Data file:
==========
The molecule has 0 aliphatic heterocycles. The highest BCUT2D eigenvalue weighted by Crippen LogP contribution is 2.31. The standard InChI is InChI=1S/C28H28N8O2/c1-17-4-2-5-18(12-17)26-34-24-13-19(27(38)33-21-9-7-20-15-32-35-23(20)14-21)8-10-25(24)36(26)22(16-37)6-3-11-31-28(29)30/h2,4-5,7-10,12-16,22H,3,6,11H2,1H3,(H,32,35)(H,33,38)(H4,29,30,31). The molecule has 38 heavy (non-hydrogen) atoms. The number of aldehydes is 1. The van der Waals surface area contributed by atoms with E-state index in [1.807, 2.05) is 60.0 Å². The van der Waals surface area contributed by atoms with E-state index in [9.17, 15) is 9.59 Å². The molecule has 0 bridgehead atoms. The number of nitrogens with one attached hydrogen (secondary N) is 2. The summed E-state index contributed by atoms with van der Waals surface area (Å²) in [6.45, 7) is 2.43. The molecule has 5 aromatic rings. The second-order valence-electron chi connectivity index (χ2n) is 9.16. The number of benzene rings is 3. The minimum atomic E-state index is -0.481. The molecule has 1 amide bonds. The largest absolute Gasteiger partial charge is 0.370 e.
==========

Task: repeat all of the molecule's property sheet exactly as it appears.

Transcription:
The molecule has 0 aliphatic heterocycles. The highest BCUT2D eigenvalue weighted by Crippen LogP contribution is 2.31. The standard InChI is InChI=1S/C28H28N8O2/c1-17-4-2-5-18(12-17)26-34-24-13-19(27(38)33-21-9-7-20-15-32-35-23(20)14-21)8-10-25(24)36(26)22(16-37)6-3-11-31-28(29)30/h2,4-5,7-10,12-16,22H,3,6,11H2,1H3,(H,32,35)(H,33,38)(H4,29,30,31). The molecule has 38 heavy (non-hydrogen) atoms. The number of aldehydes is 1. The van der Waals surface area contributed by atoms with E-state index in [1.807, 2.05) is 60.0 Å². The van der Waals surface area contributed by atoms with E-state index in [9.17, 15) is 9.59 Å². The molecule has 0 bridgehead atoms. The number of nitrogens with one attached hydrogen (secondary N) is 2. The summed E-state index contributed by atoms with van der Waals surface area (Å²) in [6.45, 7) is 2.43. The molecule has 5 aromatic rings. The second-order valence-electron chi connectivity index (χ2n) is 9.16. The number of benzene rings is 3. The minimum atomic E-state index is -0.481. The molecule has 1 amide bonds. The largest absolute Gasteiger partial charge is 0.370 e.